The wife of controversial Radio Biafra director Nnamdi Kanu has expressed concern over the prolonged detention of her husband, who she says "is a prisoner of conscience". Uchechi Okwu-Kanu told IBTimes UK she fears for her husband's well-being and alleged he is being tortured by the Nigerian state security service (DSS).
Okwu-Kanu said she had been able to speak with Kanu only once since he was arrested by the DSS as he travelled to Nigeria from London in October. She warned her husband's health is worsening as he is no longer able to take medicine for "his life-threatening ulcer".
Kanu is the leader of the Indigenous People of Biafra (Ipob). Ipob and other pro-Biafran groups call for the independence of territories that constituted the Biafran Republic, established in 1967 and reannexed to Nigeria in 1970, following a civil war that claimed between one and three million lives. The Radio Biafra director was apprehended on charges of criminal conspiracy, intimidation and belonging to an unlawful society. He pleaded not guilty.
Okwu-Kanu defended her husband's struggle for independence and argued pro-Biafrans have the right to self-determination. She also urged the Nigerian government to release her husband and engage in dialogue rather than arresting people "who agitate for freedom".
Kanu was due to appear in court on 1 December but his lawyer Vincent Obetta said the hearing had been postponed as the judge's father had died and could not attend. Obetta and Kanu's sister, Princess Chinwe Kanu, also expressed concern over what they described as Kanu's "deteriorating health" after seeing him in court on 23 November.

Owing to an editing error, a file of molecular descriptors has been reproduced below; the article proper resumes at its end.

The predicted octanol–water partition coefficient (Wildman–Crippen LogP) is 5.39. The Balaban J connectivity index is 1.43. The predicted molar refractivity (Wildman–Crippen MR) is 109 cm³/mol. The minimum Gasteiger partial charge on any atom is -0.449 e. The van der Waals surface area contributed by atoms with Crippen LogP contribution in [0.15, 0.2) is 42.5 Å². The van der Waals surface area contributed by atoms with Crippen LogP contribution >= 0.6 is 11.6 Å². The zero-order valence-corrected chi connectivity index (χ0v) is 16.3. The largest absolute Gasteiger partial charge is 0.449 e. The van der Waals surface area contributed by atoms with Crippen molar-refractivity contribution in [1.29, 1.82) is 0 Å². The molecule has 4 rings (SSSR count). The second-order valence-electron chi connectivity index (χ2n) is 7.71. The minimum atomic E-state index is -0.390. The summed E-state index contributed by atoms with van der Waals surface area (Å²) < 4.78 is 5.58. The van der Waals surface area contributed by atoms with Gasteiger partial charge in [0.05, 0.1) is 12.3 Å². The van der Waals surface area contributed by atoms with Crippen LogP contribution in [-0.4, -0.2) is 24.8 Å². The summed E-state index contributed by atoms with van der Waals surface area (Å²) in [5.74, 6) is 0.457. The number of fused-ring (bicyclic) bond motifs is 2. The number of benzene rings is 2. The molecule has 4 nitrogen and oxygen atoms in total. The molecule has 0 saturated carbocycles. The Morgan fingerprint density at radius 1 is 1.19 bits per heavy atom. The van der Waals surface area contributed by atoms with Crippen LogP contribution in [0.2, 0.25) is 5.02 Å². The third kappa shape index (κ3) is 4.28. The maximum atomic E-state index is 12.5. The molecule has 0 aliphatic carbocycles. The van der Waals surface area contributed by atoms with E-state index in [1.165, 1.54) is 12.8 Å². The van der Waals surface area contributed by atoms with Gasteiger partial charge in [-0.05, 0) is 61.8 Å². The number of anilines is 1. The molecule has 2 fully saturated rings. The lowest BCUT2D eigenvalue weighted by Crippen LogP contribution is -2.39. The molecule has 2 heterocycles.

IBTimes UK has contacted the DSS for a statement on allegations of torture but has not received a comment at the time of publishing.
Government's position on pro-Biafran movement
The Nigerian government told IBTimes UK that it does not consider the separatist movement a threat to the current leadership and defined pro-Biafrans as an "insignificant number of frustrated people who are not a threat to the existence of Nigeria".
Army spokesman Colonel Sani Usman told IBTimes UK: "The message to the Biafrans is clear: The army and police might use the Rules of Engagement on security operations to the fullest depending on the circumstances."
Amnesty International said in an exclusive report by IBTimes UK there was "credible evidence that pro-Biafranseparatists in Nigeria are targeted by police". However, the police denied these claims, arguing that pro-Biafrans hold violent rallies that disrupt peace.
Oleehkukyu Ali, a public relations officer for the police in Anambra state, told IBTimes UK the police have nothing against pro-Biafran groups as long as they behave in a peaceful way.
He said: "Our country provides freedom of association, speech and movement. But groups have to behave peacefully. Police in Anambra are operating a very open policy and leaders of groups should engage with us and let us know what they are doing so we are aware of protests."